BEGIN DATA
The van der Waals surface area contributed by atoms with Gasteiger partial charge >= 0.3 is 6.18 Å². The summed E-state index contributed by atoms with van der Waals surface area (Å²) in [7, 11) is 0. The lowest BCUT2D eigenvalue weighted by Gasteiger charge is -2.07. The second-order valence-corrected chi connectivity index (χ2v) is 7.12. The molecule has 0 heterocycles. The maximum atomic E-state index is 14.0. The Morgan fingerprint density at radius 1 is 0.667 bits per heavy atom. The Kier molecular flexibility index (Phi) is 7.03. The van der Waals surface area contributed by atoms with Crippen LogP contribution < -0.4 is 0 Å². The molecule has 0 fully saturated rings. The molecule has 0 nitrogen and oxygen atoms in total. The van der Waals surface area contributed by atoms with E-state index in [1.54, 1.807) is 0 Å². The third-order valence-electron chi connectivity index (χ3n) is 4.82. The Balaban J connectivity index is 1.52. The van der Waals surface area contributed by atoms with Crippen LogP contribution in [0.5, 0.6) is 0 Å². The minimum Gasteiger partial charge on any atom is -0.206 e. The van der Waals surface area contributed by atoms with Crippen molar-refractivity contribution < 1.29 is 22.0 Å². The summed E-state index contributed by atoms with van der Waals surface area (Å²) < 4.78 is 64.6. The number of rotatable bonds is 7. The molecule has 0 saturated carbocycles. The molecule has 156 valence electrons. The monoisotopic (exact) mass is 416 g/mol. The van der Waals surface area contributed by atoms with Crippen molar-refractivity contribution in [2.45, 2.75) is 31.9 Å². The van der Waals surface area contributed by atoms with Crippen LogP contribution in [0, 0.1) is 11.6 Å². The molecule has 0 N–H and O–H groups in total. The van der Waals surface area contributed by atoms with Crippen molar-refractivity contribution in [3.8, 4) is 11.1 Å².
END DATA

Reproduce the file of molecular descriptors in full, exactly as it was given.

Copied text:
The van der Waals surface area contributed by atoms with Gasteiger partial charge >= 0.3 is 6.18 Å². The summed E-state index contributed by atoms with van der Waals surface area (Å²) in [7, 11) is 0. The lowest BCUT2D eigenvalue weighted by Gasteiger charge is -2.07. The second-order valence-corrected chi connectivity index (χ2v) is 7.12. The molecule has 0 heterocycles. The maximum atomic E-state index is 14.0. The Morgan fingerprint density at radius 1 is 0.667 bits per heavy atom. The Kier molecular flexibility index (Phi) is 7.03. The van der Waals surface area contributed by atoms with Crippen LogP contribution < -0.4 is 0 Å². The molecule has 0 fully saturated rings. The molecule has 0 nitrogen and oxygen atoms in total. The van der Waals surface area contributed by atoms with E-state index in [1.54, 1.807) is 0 Å². The third-order valence-electron chi connectivity index (χ3n) is 4.82. The Balaban J connectivity index is 1.52. The van der Waals surface area contributed by atoms with Crippen LogP contribution in [0.5, 0.6) is 0 Å². The minimum Gasteiger partial charge on any atom is -0.206 e. The van der Waals surface area contributed by atoms with Crippen molar-refractivity contribution < 1.29 is 22.0 Å². The summed E-state index contributed by atoms with van der Waals surface area (Å²) < 4.78 is 64.6. The number of rotatable bonds is 7. The molecule has 0 saturated carbocycles. The molecule has 156 valence electrons. The monoisotopic (exact) mass is 416 g/mol. The van der Waals surface area contributed by atoms with Crippen molar-refractivity contribution in [2.45, 2.75) is 31.9 Å². The van der Waals surface area contributed by atoms with Crippen LogP contribution in [0, 0.1) is 11.6 Å². The molecule has 0 N–H and O–H groups in total. The van der Waals surface area contributed by atoms with Crippen molar-refractivity contribution in [3.8, 4) is 11.1 Å².